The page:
Skip to main content

Verified by Psychology Today

Compassion Is Like a Muscle That Gets Stronger With Training

Loving-kindness meditation and compassion training boost empathic resilience.

This post is in response to
Compassion Can Be Trained
Pixabay/Creative Commons
Source: Pixabay/Creative Commons

With so much pain and suffering in the world, it’s easy to feel “empathic burnout” and the knee-jerk reaction to look away when we see images that are distressing—such as refugees fleeing life-threatening aggressors or immigrant children being separated from their parents. To be honest, when I was choosing the imagery to accompany this blog post and stumbled on the photograph of a child crying out for help reflected in the eye of a bystander at the top of the page, my impulse was to look away. This image is unsettling and makes me want to avert my gaze.

But, if a picture is worth a thousand words, this distressing photo encapsulates the significance of a new study, “Visual Attention to Suffering After Compassion Training Is Associated With Decreased Amygdala Responses,” recently published in the journal Frontiers in Psychology. This study was conducted at the Center for Healthy Minds in Madison, Wisconsin.

The primary research question for this study was, "What if, just like strengthening a muscle, we could train ourselves to be more compassionate and calm in the face of others' suffering?" The good news: After just two weeks of compassion meditation training—which is also commonly referred to as loving-kindness meditation (Fredrickson et al., 2008)—study participants felt less distress and more heartfelt compassion when looking at images of another person suffering.

Based on the use of advanced eye-tracking technology, the researchers also found that compassion training made study participants less inclined to divert their gaze to avoid witnessing images depicting human suffering. Additionally, those with the empathic fortitude to not look away after seeing images of someone suffering either emotional or physical pain had less amygdala activity in the fMRI brain scanner while viewing these pictures.

Richard J. Davidson, who founded the Center for Healthy Minds, served as senior author for this paper. Helen Y. Weng, who is currently an Assistant Professor of Psychiatry at UCSF and a core faculty member of the Osher Center for Integrative Medicine was the lead author.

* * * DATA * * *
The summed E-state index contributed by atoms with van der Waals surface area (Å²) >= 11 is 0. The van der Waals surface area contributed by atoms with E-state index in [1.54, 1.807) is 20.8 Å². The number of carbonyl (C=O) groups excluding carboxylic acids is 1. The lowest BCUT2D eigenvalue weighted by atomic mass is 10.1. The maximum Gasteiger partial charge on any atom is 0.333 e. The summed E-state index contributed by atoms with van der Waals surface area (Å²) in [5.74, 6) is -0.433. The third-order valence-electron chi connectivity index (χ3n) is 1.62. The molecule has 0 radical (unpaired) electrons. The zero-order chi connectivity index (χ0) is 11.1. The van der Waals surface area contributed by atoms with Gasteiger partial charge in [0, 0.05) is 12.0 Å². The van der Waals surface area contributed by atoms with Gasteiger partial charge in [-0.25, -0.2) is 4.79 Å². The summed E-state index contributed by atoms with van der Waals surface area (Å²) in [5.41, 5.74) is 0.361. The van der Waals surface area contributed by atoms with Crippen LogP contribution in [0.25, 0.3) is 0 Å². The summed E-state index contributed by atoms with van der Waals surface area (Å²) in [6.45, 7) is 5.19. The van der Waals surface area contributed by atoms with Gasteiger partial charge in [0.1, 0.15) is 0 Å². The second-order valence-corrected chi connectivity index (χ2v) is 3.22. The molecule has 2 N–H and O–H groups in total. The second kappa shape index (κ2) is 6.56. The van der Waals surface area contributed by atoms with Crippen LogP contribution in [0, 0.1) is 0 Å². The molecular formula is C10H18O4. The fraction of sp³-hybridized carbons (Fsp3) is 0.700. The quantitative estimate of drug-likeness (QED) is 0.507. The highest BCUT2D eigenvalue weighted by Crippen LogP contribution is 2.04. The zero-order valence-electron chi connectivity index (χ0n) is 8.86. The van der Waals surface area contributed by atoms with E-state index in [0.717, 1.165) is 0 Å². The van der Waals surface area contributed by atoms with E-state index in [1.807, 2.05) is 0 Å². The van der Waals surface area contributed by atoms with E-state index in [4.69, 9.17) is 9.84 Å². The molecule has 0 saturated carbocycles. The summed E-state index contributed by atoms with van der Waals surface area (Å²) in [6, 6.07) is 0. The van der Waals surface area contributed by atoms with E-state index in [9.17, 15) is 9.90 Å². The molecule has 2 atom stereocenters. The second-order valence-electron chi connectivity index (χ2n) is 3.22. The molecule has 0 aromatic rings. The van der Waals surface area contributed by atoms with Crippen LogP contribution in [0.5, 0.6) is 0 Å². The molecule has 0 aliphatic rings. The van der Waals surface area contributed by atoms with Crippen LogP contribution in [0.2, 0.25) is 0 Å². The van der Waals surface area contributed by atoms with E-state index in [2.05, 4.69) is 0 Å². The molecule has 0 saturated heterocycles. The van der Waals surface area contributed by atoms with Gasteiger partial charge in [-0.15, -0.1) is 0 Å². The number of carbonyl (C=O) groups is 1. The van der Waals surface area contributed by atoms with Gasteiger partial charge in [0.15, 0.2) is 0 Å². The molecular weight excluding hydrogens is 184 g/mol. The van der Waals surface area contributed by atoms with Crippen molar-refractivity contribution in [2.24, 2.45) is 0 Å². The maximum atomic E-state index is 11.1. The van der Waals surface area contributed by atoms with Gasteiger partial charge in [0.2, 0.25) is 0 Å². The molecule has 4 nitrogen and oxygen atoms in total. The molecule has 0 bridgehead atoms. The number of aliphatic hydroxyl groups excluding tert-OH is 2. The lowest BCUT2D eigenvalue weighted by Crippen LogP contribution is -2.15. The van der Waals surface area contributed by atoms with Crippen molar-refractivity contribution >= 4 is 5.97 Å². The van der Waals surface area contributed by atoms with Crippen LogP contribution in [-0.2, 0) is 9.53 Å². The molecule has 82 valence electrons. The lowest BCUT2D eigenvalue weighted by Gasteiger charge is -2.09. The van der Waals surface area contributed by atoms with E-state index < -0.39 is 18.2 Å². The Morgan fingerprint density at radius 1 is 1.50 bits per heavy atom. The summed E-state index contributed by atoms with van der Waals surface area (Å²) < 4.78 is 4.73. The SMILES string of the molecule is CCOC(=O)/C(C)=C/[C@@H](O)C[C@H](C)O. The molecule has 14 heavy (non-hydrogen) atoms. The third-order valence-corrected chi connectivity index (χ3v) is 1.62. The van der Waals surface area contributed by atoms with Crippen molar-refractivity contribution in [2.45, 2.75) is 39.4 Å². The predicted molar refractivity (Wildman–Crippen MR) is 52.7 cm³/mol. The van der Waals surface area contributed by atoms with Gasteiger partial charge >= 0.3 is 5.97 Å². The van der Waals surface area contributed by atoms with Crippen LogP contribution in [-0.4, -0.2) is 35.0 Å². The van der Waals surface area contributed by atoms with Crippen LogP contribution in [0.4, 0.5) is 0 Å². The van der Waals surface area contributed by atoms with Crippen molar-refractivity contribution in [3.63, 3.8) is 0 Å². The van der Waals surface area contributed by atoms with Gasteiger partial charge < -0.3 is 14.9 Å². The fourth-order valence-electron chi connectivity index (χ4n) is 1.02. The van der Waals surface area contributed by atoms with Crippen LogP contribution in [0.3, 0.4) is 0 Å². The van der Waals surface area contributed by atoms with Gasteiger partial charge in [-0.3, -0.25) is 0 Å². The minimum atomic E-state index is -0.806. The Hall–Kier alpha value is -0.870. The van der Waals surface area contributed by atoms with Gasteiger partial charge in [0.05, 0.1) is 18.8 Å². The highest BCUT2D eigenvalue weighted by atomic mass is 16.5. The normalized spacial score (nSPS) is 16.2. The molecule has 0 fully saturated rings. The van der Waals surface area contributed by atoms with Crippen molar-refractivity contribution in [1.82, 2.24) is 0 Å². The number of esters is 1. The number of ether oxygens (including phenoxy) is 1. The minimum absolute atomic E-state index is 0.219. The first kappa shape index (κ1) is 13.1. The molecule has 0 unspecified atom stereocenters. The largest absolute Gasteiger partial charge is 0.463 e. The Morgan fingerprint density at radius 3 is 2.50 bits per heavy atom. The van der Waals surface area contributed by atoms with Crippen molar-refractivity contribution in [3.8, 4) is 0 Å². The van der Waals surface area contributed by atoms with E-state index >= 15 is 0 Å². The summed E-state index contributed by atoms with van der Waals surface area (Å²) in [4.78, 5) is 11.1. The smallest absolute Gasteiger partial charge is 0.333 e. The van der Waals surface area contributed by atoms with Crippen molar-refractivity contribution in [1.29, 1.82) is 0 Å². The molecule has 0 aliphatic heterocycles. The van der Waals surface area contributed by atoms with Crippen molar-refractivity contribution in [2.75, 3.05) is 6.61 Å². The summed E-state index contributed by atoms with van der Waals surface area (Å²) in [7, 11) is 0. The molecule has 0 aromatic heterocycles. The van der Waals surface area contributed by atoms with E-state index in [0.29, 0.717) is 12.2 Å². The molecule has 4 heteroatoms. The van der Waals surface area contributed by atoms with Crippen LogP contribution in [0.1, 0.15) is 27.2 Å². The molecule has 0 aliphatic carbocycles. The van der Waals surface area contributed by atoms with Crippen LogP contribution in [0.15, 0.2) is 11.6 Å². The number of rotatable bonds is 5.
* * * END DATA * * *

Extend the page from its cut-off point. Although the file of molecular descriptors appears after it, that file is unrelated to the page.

Before diving into more details about the latest research by Weng et al. on compassion training, please take two minutes to watch this video of Davidson describing his life's work at the Center for Healthy Minds and Department of Psychiatry at the University of Wisconsin-Madison.

Exactly five years ago, on May 23, 2013, I first reported on Helen Weng's groundbreaking research in a Psychology Today blog post about a study, "Compassion Training Alters Altruism and Neural Responses to Suffering."

In a statement, Weng summed up the main takeaway of this paper, "People seem to become more sensitive to other people’s suffering, but this is challenging emotionally. They learn to regulate their emotions so that they approach people’s suffering with caring and wanting to help rather than turning away. It's kind of like weight training. . . We found that people can actually build up their compassion 'muscle' and respond to others' suffering with care and a desire to help."

 Tom Gowanlock/Shutterstock
Source: Tom Gowanlock/Shutterstock

Weng echoed this sentiment when describing the impetus behind her most recent follow-up study on compassion training and eye-tracking in the face of adverse images, "Your eyes are a window into what you care about. We wanted to know: 'Does looking more at suffering in the mind's eye translate into looking more at suffering out in the real world, and can this be done with less distress?' We communicate a lot with our eyes, and this research suggests that compassion training has an impact on the body and can actually shift where you direct your visual attention when you see others in pain. People can learn a calmer and more balanced response when they see someone suffering, even when they are attending more to suffering.”

If you're interested in "beefing up" your compassion muscles through loving-kindness meditation, please click on this link to access a website that features an audible (and readable) 30-minute "Compassion Meditation Script." The audio files and script provided via this link are the exact method used for research into the effectiveness of compassion meditation conducted by Principal Investigator Helen Weng with Drew Fox, Alex Shackman, Diane Stodola, Jessica Kirkland Caldwell, Matt Olson, Greg Rogers, and Richard Davidson at the Center for Healthy Minds.